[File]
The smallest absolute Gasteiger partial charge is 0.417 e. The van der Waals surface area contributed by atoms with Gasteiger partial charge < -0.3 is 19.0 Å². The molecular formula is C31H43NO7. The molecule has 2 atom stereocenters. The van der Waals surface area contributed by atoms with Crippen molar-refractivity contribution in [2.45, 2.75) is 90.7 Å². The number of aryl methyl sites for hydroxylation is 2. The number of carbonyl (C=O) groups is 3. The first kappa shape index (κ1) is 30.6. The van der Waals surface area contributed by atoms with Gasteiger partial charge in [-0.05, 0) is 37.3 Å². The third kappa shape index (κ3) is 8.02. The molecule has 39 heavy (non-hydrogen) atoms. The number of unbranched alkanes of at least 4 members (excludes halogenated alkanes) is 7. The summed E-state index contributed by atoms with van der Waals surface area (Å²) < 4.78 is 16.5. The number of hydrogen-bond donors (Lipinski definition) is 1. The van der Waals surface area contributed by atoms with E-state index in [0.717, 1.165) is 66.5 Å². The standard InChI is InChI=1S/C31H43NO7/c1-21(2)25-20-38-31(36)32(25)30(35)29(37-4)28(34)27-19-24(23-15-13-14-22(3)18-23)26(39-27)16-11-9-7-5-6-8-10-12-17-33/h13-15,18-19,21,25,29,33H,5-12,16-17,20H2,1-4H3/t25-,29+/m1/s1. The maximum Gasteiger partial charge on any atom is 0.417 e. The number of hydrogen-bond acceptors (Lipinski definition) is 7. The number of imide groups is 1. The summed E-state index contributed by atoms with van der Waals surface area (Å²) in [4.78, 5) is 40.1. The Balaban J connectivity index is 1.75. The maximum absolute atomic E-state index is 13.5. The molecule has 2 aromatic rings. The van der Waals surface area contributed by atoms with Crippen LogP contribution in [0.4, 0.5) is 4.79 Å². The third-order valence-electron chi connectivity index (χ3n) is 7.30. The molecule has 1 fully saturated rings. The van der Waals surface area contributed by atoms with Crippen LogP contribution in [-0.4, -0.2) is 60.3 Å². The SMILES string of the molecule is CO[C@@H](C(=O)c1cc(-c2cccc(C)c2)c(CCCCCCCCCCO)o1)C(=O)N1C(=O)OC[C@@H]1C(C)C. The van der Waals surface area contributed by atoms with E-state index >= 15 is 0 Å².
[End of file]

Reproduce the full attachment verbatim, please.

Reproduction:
The smallest absolute Gasteiger partial charge is 0.417 e. The van der Waals surface area contributed by atoms with Gasteiger partial charge < -0.3 is 19.0 Å². The molecular formula is C31H43NO7. The molecule has 2 atom stereocenters. The van der Waals surface area contributed by atoms with Crippen molar-refractivity contribution in [2.45, 2.75) is 90.7 Å². The number of aryl methyl sites for hydroxylation is 2. The number of carbonyl (C=O) groups is 3. The first kappa shape index (κ1) is 30.6. The van der Waals surface area contributed by atoms with Gasteiger partial charge in [-0.05, 0) is 37.3 Å². The third kappa shape index (κ3) is 8.02. The molecule has 39 heavy (non-hydrogen) atoms. The number of unbranched alkanes of at least 4 members (excludes halogenated alkanes) is 7. The summed E-state index contributed by atoms with van der Waals surface area (Å²) < 4.78 is 16.5. The number of hydrogen-bond donors (Lipinski definition) is 1. The van der Waals surface area contributed by atoms with E-state index in [0.717, 1.165) is 66.5 Å². The standard InChI is InChI=1S/C31H43NO7/c1-21(2)25-20-38-31(36)32(25)30(35)29(37-4)28(34)27-19-24(23-15-13-14-22(3)18-23)26(39-27)16-11-9-7-5-6-8-10-12-17-33/h13-15,18-19,21,25,29,33H,5-12,16-17,20H2,1-4H3/t25-,29+/m1/s1. The maximum Gasteiger partial charge on any atom is 0.417 e. The number of hydrogen-bond acceptors (Lipinski definition) is 7. The number of imide groups is 1. The summed E-state index contributed by atoms with van der Waals surface area (Å²) in [4.78, 5) is 40.1. The Balaban J connectivity index is 1.75. The maximum absolute atomic E-state index is 13.5. The molecule has 2 aromatic rings. The van der Waals surface area contributed by atoms with Crippen LogP contribution in [0.4, 0.5) is 4.79 Å². The third-order valence-electron chi connectivity index (χ3n) is 7.30. The molecule has 1 fully saturated rings. The van der Waals surface area contributed by atoms with Crippen LogP contribution in [-0.4, -0.2) is 60.3 Å². The SMILES string of the molecule is CO[C@@H](C(=O)c1cc(-c2cccc(C)c2)c(CCCCCCCCCCO)o1)C(=O)N1C(=O)OC[C@@H]1C(C)C. The van der Waals surface area contributed by atoms with E-state index >= 15 is 0 Å².